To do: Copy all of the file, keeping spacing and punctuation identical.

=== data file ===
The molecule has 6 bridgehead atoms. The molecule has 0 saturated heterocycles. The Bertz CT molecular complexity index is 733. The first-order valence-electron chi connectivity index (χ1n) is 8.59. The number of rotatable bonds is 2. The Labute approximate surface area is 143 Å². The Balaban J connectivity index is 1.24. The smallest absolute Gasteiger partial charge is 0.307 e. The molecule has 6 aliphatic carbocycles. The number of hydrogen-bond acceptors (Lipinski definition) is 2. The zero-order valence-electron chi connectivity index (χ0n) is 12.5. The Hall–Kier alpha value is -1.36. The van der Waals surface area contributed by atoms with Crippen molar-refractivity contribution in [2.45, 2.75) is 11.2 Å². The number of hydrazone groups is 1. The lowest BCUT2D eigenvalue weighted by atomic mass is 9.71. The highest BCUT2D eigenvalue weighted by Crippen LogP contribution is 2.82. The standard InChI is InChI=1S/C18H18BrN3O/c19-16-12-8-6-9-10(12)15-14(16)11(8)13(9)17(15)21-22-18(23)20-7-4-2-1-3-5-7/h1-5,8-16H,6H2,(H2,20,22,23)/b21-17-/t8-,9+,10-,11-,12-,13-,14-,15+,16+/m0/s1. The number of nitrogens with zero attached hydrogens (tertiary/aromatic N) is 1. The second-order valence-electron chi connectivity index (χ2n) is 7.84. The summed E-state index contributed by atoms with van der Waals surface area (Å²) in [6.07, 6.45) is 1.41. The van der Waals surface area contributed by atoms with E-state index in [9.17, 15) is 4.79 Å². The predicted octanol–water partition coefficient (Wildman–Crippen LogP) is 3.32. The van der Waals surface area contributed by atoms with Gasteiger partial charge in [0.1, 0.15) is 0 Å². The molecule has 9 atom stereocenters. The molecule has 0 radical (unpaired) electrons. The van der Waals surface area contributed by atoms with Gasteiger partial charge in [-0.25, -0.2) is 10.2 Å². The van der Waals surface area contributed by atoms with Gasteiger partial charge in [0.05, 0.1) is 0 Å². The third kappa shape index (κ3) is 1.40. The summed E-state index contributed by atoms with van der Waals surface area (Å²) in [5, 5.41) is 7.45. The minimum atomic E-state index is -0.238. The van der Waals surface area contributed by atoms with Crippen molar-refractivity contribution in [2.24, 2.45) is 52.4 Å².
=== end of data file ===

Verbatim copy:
The molecule has 6 bridgehead atoms. The molecule has 0 saturated heterocycles. The Bertz CT molecular complexity index is 733. The first-order valence-electron chi connectivity index (χ1n) is 8.59. The number of rotatable bonds is 2. The Labute approximate surface area is 143 Å². The Balaban J connectivity index is 1.24. The smallest absolute Gasteiger partial charge is 0.307 e. The molecule has 6 aliphatic carbocycles. The number of hydrogen-bond acceptors (Lipinski definition) is 2. The zero-order valence-electron chi connectivity index (χ0n) is 12.5. The Hall–Kier alpha value is -1.36. The van der Waals surface area contributed by atoms with Crippen molar-refractivity contribution in [2.45, 2.75) is 11.2 Å². The number of hydrazone groups is 1. The lowest BCUT2D eigenvalue weighted by atomic mass is 9.71. The highest BCUT2D eigenvalue weighted by Crippen LogP contribution is 2.82. The standard InChI is InChI=1S/C18H18BrN3O/c19-16-12-8-6-9-10(12)15-14(16)11(8)13(9)17(15)21-22-18(23)20-7-4-2-1-3-5-7/h1-5,8-16H,6H2,(H2,20,22,23)/b21-17-/t8-,9+,10-,11-,12-,13-,14-,15+,16+/m0/s1. The number of nitrogens with zero attached hydrogens (tertiary/aromatic N) is 1. The second-order valence-electron chi connectivity index (χ2n) is 7.84. The summed E-state index contributed by atoms with van der Waals surface area (Å²) in [6.07, 6.45) is 1.41. The van der Waals surface area contributed by atoms with E-state index in [9.17, 15) is 4.79 Å². The predicted octanol–water partition coefficient (Wildman–Crippen LogP) is 3.32. The van der Waals surface area contributed by atoms with Gasteiger partial charge in [0.1, 0.15) is 0 Å². The molecule has 9 atom stereocenters. The molecule has 0 radical (unpaired) electrons. The van der Waals surface area contributed by atoms with Gasteiger partial charge in [-0.25, -0.2) is 10.2 Å². The van der Waals surface area contributed by atoms with Gasteiger partial charge in [0.05, 0.1) is 0 Å². The third kappa shape index (κ3) is 1.40. The summed E-state index contributed by atoms with van der Waals surface area (Å²) in [5, 5.41) is 7.45. The minimum atomic E-state index is -0.238. The van der Waals surface area contributed by atoms with Crippen molar-refractivity contribution in [2.24, 2.45) is 52.4 Å².